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Paradox and RepresentationSilenced Voices in the Narratives of Nakagami Kenji$
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Machiko Ishikawa

Print publication date: 2020

Print ISBN-13: 9781501751943

Published to Cornell Scholarship Online: September 2020

DOI: 10.7591/cornell/9781501751943.001.0001

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The Voice of an Incestuous Sister

The Voice of an Incestuous Sister

Chapter:
(p.179) Chapter 4 The Voice of an Incestuous Sister
Source:
Paradox and Representation
Author(s):

Machiko Ishikawa

Publisher:
Cornell University Press
DOI:10.7591/cornell/9781501751943.003.0005

This chapter investigates the voice of the sister, Satoko, who has an incestuous relationship with Akiyuki. There is considerable discussion in both Japanese and English scholarship of Akiyuki's breaking the incest taboo with his half-sister as a substitute for patricide. Although a number of these commentaries reference Satoko, little attention has been given to her vulnerability or her response to the incest. Thus, this chapter profiles Satoko's subjectivity by considering her as a sister whose sexuality is exploited as a strategic weapon in Akiyuki's bitter conflict with his father. This conflict is shown as the son's attempt to bond with the father. Drawing on a study of male “homosociality,” this chapter discusses Satoko's subalternity as an object of dispute in her father and half-brother's homosocial bond. A key element of the chapter is the analysis of Nakagami's interpretation and, in turn, a reinterpretation of “Kyōdai shinjū” (“A brother–sister double suicide”), a folk song featured in the Akiyuki trilogy that implies the playing out of a mythic family tragedy in Kasuga.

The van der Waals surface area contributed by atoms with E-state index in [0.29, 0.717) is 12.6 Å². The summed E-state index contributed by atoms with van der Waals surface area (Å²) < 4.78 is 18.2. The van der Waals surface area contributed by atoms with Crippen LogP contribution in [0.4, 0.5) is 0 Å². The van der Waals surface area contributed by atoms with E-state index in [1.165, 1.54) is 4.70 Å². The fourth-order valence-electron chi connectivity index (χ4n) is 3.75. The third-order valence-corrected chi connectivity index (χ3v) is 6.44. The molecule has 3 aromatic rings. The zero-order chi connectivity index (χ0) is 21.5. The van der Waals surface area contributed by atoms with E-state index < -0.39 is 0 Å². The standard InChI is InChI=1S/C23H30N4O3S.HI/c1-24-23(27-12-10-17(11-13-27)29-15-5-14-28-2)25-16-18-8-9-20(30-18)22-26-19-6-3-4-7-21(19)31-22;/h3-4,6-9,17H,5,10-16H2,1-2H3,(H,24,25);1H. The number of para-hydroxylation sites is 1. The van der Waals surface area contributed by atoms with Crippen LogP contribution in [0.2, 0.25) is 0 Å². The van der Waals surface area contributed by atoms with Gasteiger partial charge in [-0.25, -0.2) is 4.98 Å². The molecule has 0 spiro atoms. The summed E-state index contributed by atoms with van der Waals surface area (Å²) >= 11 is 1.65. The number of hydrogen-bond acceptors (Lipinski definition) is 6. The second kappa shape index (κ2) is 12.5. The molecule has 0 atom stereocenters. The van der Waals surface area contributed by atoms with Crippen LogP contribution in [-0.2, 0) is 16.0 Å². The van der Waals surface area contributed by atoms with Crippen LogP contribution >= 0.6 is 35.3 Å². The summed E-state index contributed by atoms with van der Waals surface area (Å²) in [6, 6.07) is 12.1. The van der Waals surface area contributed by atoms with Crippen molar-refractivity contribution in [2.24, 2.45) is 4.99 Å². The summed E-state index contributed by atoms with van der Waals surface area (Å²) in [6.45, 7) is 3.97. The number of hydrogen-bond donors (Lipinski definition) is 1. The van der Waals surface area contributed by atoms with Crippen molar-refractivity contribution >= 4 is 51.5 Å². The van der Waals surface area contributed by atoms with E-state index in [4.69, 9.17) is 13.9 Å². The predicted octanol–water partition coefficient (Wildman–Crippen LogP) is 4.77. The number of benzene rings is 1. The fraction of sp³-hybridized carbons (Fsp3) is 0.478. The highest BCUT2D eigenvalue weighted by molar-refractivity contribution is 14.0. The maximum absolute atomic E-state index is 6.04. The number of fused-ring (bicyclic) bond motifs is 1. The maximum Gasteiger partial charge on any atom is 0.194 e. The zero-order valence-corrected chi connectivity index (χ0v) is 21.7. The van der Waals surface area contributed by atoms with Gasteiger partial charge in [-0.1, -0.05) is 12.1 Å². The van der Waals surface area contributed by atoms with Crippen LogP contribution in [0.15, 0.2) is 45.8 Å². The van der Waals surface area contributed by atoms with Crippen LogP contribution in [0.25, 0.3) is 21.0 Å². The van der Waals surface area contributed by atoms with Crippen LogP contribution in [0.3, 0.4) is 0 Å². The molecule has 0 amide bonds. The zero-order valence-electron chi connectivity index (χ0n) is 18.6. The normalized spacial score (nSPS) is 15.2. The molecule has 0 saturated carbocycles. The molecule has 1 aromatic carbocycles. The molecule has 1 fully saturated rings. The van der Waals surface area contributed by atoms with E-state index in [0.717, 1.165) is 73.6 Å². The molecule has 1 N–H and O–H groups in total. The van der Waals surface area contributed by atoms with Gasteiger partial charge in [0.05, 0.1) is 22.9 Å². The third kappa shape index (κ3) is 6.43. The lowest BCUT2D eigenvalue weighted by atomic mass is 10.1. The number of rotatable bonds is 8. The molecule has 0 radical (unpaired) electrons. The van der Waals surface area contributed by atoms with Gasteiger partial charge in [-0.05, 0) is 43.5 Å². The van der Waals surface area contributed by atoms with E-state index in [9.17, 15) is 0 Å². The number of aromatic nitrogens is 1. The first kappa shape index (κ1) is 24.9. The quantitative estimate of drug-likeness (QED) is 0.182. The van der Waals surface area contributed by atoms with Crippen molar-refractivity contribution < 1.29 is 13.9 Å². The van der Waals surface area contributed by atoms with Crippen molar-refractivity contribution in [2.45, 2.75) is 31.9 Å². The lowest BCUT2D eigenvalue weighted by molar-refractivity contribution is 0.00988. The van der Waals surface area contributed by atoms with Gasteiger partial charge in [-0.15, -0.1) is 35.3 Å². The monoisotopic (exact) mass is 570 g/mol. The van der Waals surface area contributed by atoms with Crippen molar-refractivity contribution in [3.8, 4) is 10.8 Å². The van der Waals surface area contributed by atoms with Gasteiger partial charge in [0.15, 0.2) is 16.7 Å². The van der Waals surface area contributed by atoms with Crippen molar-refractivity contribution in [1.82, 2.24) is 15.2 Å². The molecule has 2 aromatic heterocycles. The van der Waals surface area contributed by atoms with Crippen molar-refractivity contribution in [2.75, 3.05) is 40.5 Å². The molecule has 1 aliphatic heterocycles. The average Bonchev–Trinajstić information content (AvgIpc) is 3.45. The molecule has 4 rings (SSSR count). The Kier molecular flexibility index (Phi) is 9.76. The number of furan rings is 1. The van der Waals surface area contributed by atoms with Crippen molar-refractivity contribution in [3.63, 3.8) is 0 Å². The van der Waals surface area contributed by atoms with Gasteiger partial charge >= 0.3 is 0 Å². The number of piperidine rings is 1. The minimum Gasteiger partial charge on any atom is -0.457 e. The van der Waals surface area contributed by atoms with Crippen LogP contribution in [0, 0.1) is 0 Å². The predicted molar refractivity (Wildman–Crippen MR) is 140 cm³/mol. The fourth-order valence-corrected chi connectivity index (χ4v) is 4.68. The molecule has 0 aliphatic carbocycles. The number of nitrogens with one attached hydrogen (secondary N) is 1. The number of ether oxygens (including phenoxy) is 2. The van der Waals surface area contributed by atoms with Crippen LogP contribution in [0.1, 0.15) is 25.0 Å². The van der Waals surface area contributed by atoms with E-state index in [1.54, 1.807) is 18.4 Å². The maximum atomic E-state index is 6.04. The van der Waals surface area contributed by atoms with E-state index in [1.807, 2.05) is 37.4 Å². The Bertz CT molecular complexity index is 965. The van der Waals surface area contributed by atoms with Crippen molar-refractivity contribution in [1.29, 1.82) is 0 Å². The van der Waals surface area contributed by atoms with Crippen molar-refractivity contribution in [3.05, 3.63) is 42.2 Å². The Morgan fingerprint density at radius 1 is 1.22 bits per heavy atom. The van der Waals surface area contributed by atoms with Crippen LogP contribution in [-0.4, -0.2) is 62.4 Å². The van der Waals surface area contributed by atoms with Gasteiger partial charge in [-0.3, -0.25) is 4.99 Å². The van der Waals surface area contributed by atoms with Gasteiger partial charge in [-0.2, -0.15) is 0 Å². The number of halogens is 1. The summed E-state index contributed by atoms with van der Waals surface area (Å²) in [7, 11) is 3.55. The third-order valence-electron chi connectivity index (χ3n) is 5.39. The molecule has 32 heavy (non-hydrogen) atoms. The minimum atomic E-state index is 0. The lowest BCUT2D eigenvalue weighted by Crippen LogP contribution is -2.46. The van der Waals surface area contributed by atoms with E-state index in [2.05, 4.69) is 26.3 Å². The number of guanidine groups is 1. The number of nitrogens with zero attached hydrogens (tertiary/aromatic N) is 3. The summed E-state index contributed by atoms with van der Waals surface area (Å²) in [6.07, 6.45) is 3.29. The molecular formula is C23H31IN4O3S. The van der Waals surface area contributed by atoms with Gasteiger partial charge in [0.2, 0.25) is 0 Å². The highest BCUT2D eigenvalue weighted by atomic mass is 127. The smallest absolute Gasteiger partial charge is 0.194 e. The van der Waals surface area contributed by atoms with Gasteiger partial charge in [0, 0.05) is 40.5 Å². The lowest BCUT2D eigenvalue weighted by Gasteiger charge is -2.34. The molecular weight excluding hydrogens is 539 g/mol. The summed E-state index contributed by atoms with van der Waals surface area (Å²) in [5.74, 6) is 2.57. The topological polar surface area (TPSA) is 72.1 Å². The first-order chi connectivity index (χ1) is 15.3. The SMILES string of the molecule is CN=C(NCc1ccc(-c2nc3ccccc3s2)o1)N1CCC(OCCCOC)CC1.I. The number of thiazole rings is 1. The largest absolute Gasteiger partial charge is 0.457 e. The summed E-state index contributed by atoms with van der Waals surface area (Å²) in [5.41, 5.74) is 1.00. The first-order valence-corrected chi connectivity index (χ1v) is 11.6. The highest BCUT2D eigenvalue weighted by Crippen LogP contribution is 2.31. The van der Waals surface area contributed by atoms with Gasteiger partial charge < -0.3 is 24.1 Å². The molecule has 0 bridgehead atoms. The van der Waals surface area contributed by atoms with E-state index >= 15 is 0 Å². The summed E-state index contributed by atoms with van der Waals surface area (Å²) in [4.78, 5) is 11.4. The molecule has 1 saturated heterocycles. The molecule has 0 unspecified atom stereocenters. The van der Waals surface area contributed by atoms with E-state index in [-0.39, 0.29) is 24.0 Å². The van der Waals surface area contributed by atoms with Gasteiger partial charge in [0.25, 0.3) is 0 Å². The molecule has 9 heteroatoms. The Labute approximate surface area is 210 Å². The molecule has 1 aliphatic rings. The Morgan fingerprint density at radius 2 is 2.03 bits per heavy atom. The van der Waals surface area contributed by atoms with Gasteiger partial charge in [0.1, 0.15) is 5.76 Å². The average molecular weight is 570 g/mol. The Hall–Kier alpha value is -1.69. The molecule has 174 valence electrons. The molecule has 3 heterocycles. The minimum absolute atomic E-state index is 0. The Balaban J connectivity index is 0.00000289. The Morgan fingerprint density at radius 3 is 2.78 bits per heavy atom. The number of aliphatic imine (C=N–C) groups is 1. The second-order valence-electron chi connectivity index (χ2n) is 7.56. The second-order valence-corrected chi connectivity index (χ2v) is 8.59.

Keywords:   Akiyuki trilogy, incest, Kyōdai shinjū, subjectivity, homosociality, homosocial bond, family tragedy, folk ballads, folk songs

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